Fig. 1 -- Detail of drawing
Fig. 2 -- Detail of drawing
Fig. 3 -- Detail of drawing
Fig. 4 -- Detail of drawing scanned at 600 dots per inch.
Work with original drawings is now being carried out, and the additional question of black-and-white versus gray-scale scanning will be settled in the near future. Meanwhile, there is another issue of importance. Can the drawings be displayed on the Web usefully, since they will have to be reduced significantly to fit on a computer monitor, and, as with any line art, the reduction process is unsatisfactory?
The question of size may seem trivial, but it is not. When a raster image of line art is reduced, the result is not simply a smaller version of the original. (Note: See Raster and Vector Images -- An Important Difference, by S. C. Jones from vol. X., no. 1 [Spring, 1997], for a discussion of the nature of raster images and a comparison to vector images. Vectorizing these drawings might seem a reasonable approach to solving this problem here, but drawings with this kind of artistic quality are all but impossible to vectorize.) Reducing such a drawing is equivalent to scanning at lower resolution; details may be simply omitted, not just made smaller. In fact, experiments carried out at CSA indicate that a drawing scanned at 300 d.p.i. and then reduced to half its original resolution is, not surprisingly, effectively equivalent to a drawing scanned at 150 d.p.i.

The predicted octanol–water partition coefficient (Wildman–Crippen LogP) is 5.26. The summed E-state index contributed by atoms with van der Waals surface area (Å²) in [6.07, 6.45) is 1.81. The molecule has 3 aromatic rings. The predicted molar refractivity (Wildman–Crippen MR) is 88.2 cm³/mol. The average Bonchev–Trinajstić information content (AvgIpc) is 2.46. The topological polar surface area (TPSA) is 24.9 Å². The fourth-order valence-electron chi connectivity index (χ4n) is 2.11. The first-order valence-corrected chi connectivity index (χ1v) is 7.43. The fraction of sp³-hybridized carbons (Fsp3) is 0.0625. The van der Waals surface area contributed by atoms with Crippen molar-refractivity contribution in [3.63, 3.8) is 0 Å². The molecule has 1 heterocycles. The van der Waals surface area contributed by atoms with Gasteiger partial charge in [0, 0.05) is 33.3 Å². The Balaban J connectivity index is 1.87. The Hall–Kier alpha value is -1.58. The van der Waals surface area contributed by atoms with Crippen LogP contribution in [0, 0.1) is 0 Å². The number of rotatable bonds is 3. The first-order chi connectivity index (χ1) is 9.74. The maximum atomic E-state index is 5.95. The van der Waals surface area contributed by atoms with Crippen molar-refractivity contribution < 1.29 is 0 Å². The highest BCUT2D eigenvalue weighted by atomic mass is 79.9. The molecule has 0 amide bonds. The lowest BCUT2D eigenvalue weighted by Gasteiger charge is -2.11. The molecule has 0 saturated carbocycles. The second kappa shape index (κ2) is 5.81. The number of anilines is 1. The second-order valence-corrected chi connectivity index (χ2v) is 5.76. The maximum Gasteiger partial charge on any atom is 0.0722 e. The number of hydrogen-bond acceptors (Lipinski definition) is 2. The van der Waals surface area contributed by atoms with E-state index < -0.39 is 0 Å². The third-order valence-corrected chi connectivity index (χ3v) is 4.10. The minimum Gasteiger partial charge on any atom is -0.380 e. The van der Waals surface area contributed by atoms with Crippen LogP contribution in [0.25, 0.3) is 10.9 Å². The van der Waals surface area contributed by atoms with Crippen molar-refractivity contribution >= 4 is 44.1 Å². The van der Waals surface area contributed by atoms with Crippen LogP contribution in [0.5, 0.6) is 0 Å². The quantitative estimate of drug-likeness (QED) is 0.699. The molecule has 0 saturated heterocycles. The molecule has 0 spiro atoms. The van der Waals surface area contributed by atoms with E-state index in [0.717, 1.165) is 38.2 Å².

This problem of size is quite apparent when these scanned drawings are to be displayed on the Web. If a drawing is scanned at 300 d.p.i. and then displayed at 72 d.p.i. (typical monitor size), the result is an image more than four times as wide and as long as the original. Thus, an 8.5 x 11 inch drawing, scanned at 300 d.p.i. and displayed on a computer monitor at 72 d.p.i., will be more than 34 inches wide and 44 inches high. Although a browser can deal with such an image, the user must scroll up-and-down and side-to-side to see all the image, and at no time is there enough of the image on display to make the whole understandable. On the other hand, lower-resolution images, because of the problems of dealing with line art, are not desirable either. Figure 5 shows a portion of the drawing from which the details in figures 1 through 4 were taken, but in this case the drawing was scanned at 72 d.p.i. Figure 6 shows the same portion of the drawing, but in this case the scan was at 300 d.p.i., and the image was reduced to 75 d.p.i. (75, not 72, because the reduction by a simple fraction should yield slightly better results).